Do this exercise by pushing up from the heels and bring your hips forward.  If you deadlift correctly, you will feel the most stress in your upper back, hamstrings and glutes.

  • Maximum Tension – Get it by breathing deep, holding your breath and flexing all your muscles from your toes touching the floor to gripping the bar as hard as you can.
  • Bar against the shins – Pull the bar up in a straight line.  The closer the barbell is to your shins, the better it will be.  However, don’t scrape your shins.
  • Shoulder blades over the bar – These should be placed directly over the bar.  Your hips will be at the correct height.

  • Push from the heels – Here is a simple trick – curl your toes up.  This will automatically put the weight on your heels.
  • Keep bar close to you – During the whole exercise, keep the bar in contact with your entire body.  The closer the bar, the less stress you will put on your lower back and the more weight you will be able to deadlift.
  • Squeeze your glutes/tighten your abs – Bring your hips to a forward position by pushing from the heels and squeeze you glutes hard.  This will prevent pulling with your lower back.
  • Lock the weight - This exercise ends when your knees and hips are locked.  There is no need to roll the shoulders or hyper-extend the lower back. See the picture below…
  • Keep It Crisp — a proper deadlift is crisp and mechanical. (Once again, the ten step mental checklist for deadlifting will help here)

How To do the second part of the lift (eccentric) – lowering it.

Lose no time in bringing the weight down.  Do it in a controlled manner.   This is the rule:  Unlock the hips first and then the knees.

  • Don’t try to slow it down – just go down WITH the weight, don’t try to control it.
  • Chest up, look forward – If you do not do both of these, it will make your back round.  Keep your chest up, shoulders back and look forward at all times.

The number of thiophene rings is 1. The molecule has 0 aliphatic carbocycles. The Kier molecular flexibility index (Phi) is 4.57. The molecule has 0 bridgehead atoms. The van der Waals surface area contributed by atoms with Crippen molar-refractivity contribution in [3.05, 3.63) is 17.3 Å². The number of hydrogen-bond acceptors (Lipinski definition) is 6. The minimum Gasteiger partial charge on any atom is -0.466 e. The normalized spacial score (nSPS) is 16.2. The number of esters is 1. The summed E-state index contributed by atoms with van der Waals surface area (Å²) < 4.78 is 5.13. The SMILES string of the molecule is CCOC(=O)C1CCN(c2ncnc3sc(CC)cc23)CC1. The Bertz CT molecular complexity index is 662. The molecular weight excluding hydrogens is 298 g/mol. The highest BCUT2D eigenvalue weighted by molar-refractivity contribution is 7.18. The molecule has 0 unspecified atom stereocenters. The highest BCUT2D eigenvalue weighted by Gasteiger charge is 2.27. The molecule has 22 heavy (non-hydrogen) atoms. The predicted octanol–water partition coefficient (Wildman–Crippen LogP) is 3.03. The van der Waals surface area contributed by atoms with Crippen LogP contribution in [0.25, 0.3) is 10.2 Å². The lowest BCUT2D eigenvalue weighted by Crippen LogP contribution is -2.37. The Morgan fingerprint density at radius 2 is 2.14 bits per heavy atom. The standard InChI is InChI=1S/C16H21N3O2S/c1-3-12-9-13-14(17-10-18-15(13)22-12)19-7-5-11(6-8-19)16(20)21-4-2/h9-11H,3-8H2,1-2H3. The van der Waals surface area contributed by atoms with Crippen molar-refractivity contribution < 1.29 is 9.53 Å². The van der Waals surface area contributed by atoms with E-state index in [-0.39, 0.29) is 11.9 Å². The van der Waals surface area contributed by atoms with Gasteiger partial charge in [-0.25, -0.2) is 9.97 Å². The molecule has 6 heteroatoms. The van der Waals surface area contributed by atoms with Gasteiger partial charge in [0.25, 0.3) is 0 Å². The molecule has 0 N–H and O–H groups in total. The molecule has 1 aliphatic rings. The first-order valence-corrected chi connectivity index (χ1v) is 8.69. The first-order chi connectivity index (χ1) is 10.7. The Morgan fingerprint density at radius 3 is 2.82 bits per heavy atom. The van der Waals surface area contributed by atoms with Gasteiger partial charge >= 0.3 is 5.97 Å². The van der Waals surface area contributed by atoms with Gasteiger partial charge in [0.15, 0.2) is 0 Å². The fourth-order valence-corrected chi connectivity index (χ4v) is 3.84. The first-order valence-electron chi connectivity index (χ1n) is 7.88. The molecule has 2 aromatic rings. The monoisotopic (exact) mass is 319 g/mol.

• Bar close to you - Keeping the bar in contact with your thighs, let the bar reach knee level.  It will be friendlier on your back this way.
  • First the hips and then the knees – Flex at your hips first to return the bar below knee level.  Then bend the knees until the bar is back on the floor.
  • Reverse the lift -- think of just going in reverse, it will help you.

Here’s a great article by Mark Rippetoe called “A New, Rather Long Analysis of The Deadlift” (which is quite accurate) to help you out even more. And the video below is him giving some more pointers on deadlifting:

Start deadlifting today to get the results you want. Need a good program? Try the DoubleYourGains’ 3-5 Program — the deadlift is a key part of this program and you’ll discover the other exercises you should do with it as well.

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{ 3 comments… read them below or add one }

gilbert July 27, 2009 at 6:00 pm

and deadlifts off blocks built the hamstrings go heavy. dead will buil lower back traps and grip .

Reply

Christopher Miland November 20, 2009 at 12:35 am

Just to let you know, Your Deadlift Instructional Video has been removed by the user

Reply

Caleb Lee November 24, 2009 at 6:27 am

@ Christopher: thanks man, I’ll try to fix it …

Reply